October is Domestic Violence Awareness Month. The meaning of domestic violence and our struggle to understand, intervene, and treat the injury and aftermath continues to evolve. Advancing from the early definition of the man who abuses his wife physically, the breadth of domestic violence awareness has grown to better capture how violence in familial relationships impacts the victim, survivor, abuser, and radiates out to family members and social relationships. We know now that relational violence can be committed and experienced by persons of any gender, race, age, sexual orientation or socioeconomic status.
I will use the term “domestic violence” in this blog, but confess the term has been a source of frustration for me and I’ve noodled it over in my mind for some time. “Domestic” feels like a governmental word and doesn’t aptly define the problem or describe the devastation that the violence wreaks. It also feels limiting in that our awareness has grown to the violence occurring in dating relationships as well as acknowledging the trans-generational impact of violence. Over the years, I morphed “domestic violence” into “family violence” in my head and then to “relationship violence” to better develop my grasp and understanding of this complex and broad-reaching issue.
“Home isn’t where you’re from, it’s where you find light when all grows dark.” ― Pierce Brown, Golden Son
While domestic violence is a relational action, it really starts with the individual. What in our individual development within our family, culture and society coalesces such that we become abusers or victims? How does one construct the belief that they are right or excused in the action of causing harm to another? Or how does one come to believe that this is an acceptable or even deserved part of an intimate relationship?
Isolation is the enemy of awareness and growth. In addiction recovery circles there is a saying, “we are only as sick as our secrets.” This idea generalizes to all walks of life and personal and relational challenges. Think of your fear, sadness, or regret. Are you doing something to improve and resolve it or is it a hidden shame for which you’ve grieved and punished yourself over the years?
Of course, the consequences of relational violence are not limited to the person abused or the abuser only. They radiate out to children, extended family, and ultimately diminishes the strength of our community. Abusers and those abused transmit their fear, chaos and powerless to their children and reduced ability to model, parent, and teach boundaries and limits.
If you think you are protecting your children from being impacted by violence in your family, think again. Children are the barometers of the family, sensing tension, danger, and developing survival strategies in an effort to manage their fear and sadness. This also indirectly impacts their growth and development.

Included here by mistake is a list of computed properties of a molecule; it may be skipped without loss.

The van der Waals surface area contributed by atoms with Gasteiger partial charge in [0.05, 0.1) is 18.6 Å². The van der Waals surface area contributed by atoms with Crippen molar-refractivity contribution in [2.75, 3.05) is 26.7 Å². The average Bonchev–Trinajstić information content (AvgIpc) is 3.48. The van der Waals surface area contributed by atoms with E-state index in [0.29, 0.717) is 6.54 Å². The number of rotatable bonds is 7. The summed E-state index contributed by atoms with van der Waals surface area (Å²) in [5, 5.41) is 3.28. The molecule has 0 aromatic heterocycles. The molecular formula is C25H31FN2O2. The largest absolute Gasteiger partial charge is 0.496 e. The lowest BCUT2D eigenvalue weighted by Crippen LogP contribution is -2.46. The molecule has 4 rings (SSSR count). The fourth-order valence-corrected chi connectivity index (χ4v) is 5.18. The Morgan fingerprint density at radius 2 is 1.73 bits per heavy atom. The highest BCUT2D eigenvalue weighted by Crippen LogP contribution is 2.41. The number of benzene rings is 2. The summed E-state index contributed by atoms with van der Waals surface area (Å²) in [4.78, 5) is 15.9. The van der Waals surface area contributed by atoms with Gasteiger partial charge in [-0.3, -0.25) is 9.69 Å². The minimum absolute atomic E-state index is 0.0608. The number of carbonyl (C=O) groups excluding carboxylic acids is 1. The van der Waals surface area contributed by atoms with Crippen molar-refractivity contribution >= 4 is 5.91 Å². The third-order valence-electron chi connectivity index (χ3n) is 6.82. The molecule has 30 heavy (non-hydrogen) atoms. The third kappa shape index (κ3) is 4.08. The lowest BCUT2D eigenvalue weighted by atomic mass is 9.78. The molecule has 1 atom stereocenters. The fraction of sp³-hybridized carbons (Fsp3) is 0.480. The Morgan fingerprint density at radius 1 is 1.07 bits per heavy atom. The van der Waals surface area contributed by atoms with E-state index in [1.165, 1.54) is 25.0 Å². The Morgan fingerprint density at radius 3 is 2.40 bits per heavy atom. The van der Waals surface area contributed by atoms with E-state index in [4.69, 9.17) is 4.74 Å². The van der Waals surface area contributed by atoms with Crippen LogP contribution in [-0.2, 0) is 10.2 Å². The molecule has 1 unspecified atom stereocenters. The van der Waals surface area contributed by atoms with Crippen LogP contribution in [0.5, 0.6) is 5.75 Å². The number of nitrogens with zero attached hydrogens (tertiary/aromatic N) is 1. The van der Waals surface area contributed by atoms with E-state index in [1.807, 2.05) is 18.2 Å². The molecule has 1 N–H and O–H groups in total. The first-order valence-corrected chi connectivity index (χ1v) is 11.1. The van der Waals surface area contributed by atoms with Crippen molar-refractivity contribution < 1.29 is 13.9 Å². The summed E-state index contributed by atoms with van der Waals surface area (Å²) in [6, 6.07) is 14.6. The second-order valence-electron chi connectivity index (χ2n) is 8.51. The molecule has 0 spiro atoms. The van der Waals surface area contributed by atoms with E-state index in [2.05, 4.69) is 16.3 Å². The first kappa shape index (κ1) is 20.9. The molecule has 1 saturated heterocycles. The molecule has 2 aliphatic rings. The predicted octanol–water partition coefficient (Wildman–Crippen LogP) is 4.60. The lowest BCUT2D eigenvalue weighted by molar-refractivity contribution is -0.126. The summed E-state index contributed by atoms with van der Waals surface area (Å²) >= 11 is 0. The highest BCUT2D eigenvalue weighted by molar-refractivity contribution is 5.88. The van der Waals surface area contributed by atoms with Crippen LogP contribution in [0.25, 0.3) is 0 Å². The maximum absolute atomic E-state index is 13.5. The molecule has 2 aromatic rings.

How do you help? What can you do?
If you are in an abusive relationship, find a safe place to share your experience with others and work with them to find ways to leave, make a safety plan, or improve the situation. Push through the things that stop you—fear, shame, the enormity of the problem. By just taking the initial step, other steps will become more evident. Is there risk involved, sure, but there is risk in not doing anything at all as well.
If you are an abuser, know that your rationalizations for your behavior are weak and unfounded. The goals you tell yourself you have in your relationship are flawed and you are causing harm. Remove yourself and get some clarity. Show your strength by taking on your emotional deficits rigorously and restrict yourself from hurting others.
Model positive relating in your own home and in your relationships – this means being direct and safe in expressing and dealing with the anger, frustration and powerlessness that comes up in day to day life.
When your child brings home a friend that lives in a family challenged by violence, welcome them. Treat them kindly as you do your children. Appreciate their efforts; have them participate in your children’s experiences. Being a part of a functional family, for even moments at a time, imprints on the child how family can be and may assist them in being the agent of change in their own lives when they grow up.
Talk to your children about relationships—how to find and maintain caring relationships with good, healthy boundaries.
Increase your knowledge of domestic violence by exploring information offered websites and by local community agencies whose mission is to educate, prevent, and promote healing and recovery. You can change your life and the lives of others.
At Saint John’s Program for Real Change, women and children who are escaping or have been impacted by domestic violence find refuge, warmth, care and treatment. Families living at Saint John’s are welcomed into a trauma-informed environment where shared values of courage, respect, community, growth, effort, love, and gratitude provide the foundation for healing and change. We witness women’s and children’s courage daily as they progress in rebuilding their lives, developing and repairing relationships, and restoring their families.
We are grateful to partner with businesses who are committed to giving back by supporting efforts to combat domestic violence. This month, we participate in Allstate’s Purple Purse campaign that supports fundraising and contributions to non-profits that strive to address all aspects of the precursors and consequences of domestic violence.
I’ll end with a quote that I used to start this blog: “Home isn’t where you’re from, it’s where you find light when all grows dark.” ― Pierce Brown, Golden Son.
Please, let each of us look for ways where we can bring light into others’ lives, and our own lives as well.
Blog by Guest Writer Susan Barron, Director of Integrated Health Services, Saint John’s Program for Real Change